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Assessing multiple predator, diurnal and search area effects on predatory impacts by ephemeral wetland specialist copepods

Cuthbert, R. N., Dalu, T., Wasserman, R. J., Monaco, C. J., Callaghan, A., Weyl, O. L. F. and Dick, J. T. A. (2020) Assessing multiple predator, diurnal and search area effects on predatory impacts by ephemeral wetland specialist copepods. Aquatic Ecology, 54. pp. 181-191. ISSN 1386-2588

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To link to this item DOI: 10.1007/s10452-019-09735-y

Abstract/Summary

Predator-prey interaction strengths can be highly context-dependent. In particular, multiple predator effects (MPEs), variations in predator sex and physical habitat characteristics may affect prey consumption rates and thus the persistence of lower trophic groups. Ephemeral wetlands are transient ecosystems and predatory copepods are often numerically dominant. We examine the interaction strengths of a specialist copepod Paradiaptomus lamellatus towards mosquito prey in the presence of conspecifics using a functional response (FR) approach. Further, we examine sex variability in predation rates of P. lamellatus under circadian and surface area variations. Then, we assess the influence of a co-occurring heterospecific predatory copepod, Lovernula raynerae, on total predation rates. We demonstrate MPEs affecting consumption, with negative non-trophic interaction strength and thus antagonism displayed between conspecific predatory units of P. lamellatus. This antagonism was present irrespective of prey density. Furthermore, we show differences between sexes in interaction strengths, with female P. lamellatus significantly more voracious than males, irrespective of time of day and experimental arena surface area. Predation rates by P. lamellatus were significantly lower than the heterospecific calanoid copepod L. raynerae, whilst heterospecific copepod groups exhibited the greatest predatory impact. Our results provide insights into the predation dynamics by specialist copepods, wherein species diversity and sex affect interaction strengths. In turn, this may influence population-level persistence of lower trophic groups under shifting copepod predator composition.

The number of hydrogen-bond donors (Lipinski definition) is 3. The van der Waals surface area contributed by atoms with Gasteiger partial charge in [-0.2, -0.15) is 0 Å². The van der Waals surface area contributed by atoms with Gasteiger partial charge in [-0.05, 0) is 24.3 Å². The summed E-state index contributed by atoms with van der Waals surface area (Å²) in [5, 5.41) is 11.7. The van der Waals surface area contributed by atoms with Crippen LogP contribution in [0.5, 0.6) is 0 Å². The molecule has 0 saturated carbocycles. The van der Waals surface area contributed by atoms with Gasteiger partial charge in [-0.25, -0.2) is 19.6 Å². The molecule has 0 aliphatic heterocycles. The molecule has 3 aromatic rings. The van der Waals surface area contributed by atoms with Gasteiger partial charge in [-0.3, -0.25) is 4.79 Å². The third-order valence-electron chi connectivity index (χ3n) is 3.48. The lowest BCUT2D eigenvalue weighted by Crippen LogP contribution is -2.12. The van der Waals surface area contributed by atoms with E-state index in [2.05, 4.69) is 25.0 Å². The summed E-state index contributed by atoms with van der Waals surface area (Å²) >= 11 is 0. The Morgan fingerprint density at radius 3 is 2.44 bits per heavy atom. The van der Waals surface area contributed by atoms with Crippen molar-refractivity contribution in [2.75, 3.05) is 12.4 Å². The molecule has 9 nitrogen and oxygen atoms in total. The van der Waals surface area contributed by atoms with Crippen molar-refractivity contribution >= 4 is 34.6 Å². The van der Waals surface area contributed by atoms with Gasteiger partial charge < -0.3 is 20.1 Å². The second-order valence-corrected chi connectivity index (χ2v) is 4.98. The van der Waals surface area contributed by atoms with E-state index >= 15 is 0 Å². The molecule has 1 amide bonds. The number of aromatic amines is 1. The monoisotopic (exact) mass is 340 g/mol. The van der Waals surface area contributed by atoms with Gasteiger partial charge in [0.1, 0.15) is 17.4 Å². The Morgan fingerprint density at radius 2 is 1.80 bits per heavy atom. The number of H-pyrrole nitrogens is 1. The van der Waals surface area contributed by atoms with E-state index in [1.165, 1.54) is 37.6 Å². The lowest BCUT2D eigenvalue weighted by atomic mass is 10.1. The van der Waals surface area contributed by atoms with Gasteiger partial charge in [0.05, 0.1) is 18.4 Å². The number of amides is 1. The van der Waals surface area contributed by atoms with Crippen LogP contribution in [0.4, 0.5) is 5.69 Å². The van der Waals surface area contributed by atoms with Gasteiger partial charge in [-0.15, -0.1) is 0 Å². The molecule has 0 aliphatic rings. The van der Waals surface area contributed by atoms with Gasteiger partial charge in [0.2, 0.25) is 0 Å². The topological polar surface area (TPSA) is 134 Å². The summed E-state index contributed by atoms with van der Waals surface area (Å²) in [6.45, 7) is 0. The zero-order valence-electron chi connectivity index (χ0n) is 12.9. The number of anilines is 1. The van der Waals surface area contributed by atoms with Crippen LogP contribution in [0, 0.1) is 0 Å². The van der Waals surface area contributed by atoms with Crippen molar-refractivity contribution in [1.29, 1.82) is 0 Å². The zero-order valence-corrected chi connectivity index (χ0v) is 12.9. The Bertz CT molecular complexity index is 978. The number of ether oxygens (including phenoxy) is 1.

Item Type:Article
Refereed:Yes
Divisions:Faculty of Life Sciences > School of Biological Sciences > Ecology and Evolutionary Biology
ID Code:88572
Publisher:Springer

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